Powell-Crawford's London bid falls just short
Ginnie Powell-Crawford gave ground over the last half of the race, and finished a dispiriting fourth in the trials.
Seattle Times staff reporter
In less than 13 seconds, Ginnie Powell-Crawford saw her future turned upside down.
Crawford, the former Rainier Beach High and USC competitor, was in position to make her first Olympic Games here Saturday evening, getting off well in the 100-meter hurdles. But she gave ground over the last half of the race, and finished a dispiriting fourth in the trials.
Fourth, of course, is where the disappointment begins.
"I don't know," Crawford said, turning philosophical to a handful of reporters. "I never thought it would be so disappointing to make me want to find something else to do."
But Crawford, at first blush, admitted she might be facing that crossroads. She turns 29 in September, and has now known the chagrin of making two Olympic trials finals and not landing on a team. She was sixth in 2008.
"The ending on my race has always been my weakness," she said. "It definitely hurt me today. It's something I haven't been able to figure out my whole hurdle career. No one has seemed to be able to fix that. I've been with two coaches, and somehow I just deteriorate and hit a wall."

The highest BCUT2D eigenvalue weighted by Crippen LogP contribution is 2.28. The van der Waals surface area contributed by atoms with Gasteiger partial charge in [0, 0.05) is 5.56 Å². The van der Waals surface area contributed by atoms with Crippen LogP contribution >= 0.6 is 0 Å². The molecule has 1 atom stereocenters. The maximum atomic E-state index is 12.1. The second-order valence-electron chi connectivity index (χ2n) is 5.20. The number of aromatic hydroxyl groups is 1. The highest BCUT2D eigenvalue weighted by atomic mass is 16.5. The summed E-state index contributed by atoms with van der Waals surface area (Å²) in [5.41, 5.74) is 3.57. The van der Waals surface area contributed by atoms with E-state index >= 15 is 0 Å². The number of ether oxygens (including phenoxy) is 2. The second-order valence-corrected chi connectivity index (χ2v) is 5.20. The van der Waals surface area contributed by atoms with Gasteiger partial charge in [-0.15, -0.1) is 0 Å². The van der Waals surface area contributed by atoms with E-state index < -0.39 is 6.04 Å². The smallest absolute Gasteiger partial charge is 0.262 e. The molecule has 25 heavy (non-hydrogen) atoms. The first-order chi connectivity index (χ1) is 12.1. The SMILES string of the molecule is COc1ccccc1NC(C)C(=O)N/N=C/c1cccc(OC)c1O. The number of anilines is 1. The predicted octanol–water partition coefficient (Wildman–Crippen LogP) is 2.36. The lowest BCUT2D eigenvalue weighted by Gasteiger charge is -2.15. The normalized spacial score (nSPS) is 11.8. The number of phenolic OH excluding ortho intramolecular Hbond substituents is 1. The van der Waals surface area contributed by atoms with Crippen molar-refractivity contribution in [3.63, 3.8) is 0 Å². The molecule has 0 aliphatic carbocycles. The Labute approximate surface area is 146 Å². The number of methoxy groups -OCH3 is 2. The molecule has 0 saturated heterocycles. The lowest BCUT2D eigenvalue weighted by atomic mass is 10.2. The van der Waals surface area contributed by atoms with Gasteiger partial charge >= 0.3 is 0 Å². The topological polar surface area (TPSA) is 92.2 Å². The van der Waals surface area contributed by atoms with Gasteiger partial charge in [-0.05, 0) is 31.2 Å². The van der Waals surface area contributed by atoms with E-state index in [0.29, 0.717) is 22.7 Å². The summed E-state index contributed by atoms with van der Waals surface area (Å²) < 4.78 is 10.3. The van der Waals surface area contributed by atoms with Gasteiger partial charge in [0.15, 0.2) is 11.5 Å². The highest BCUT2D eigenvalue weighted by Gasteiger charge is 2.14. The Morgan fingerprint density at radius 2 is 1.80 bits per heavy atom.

Crawford said as her race developed from lane seven, she could sense Dawn Harper, in lane six, surging ahead. Harper won the race in 12.73, with Kellie Wells second in 12.77 and Lolo Jones, who had a late-race fall to thwart a gold-medal run in Beijing, third in 12.86. Crawford ran 12.90.
"I was hoping to look up (at the scoreboard) and see my name," Crawford said, "but I didn't."
She talked about the massive pressure in such an endeavor.
"Your livelihood is on the line every time you step out there," she said. "All that matters is 12 seconds, and it's all you. In a basketball game, LeBron James and the Miami Heat, you're out there with a whole team of people and you get seven games.
"Here, you get three rounds, two days, 12 seconds. It's super-cutthroat. I'm still under contract, it's financially OK, but I may find something else I want to do."
The women's 100 final provided a much less-concrete result.
After a long review, race officials determined Allyson Felix and Jeneba Tarmoh finished in a dead-heat for third place, each at 11.068 seconds. Only three spots are available at the Olympics and USA Track and Field officials were huddling, trying to solve a problem for which there is no written solution. Carmelita Jeter won the race in 10.92.
USA Track and Field officials were meeting late into the night to sort out how to break this sort of tie and who will join Jeter and second-place finisher Tianna Madison.
Spokeswoman Jill Geer said she didn't know when a decision would be reached.
Elsewhere, Tyson Gay made it through his first 100 heat cleanly, while LaShawn Merritt, Jeremy Wariner and Sanya Richards-Ross all advanced in the 400.
The Associated Press
contributed to this report.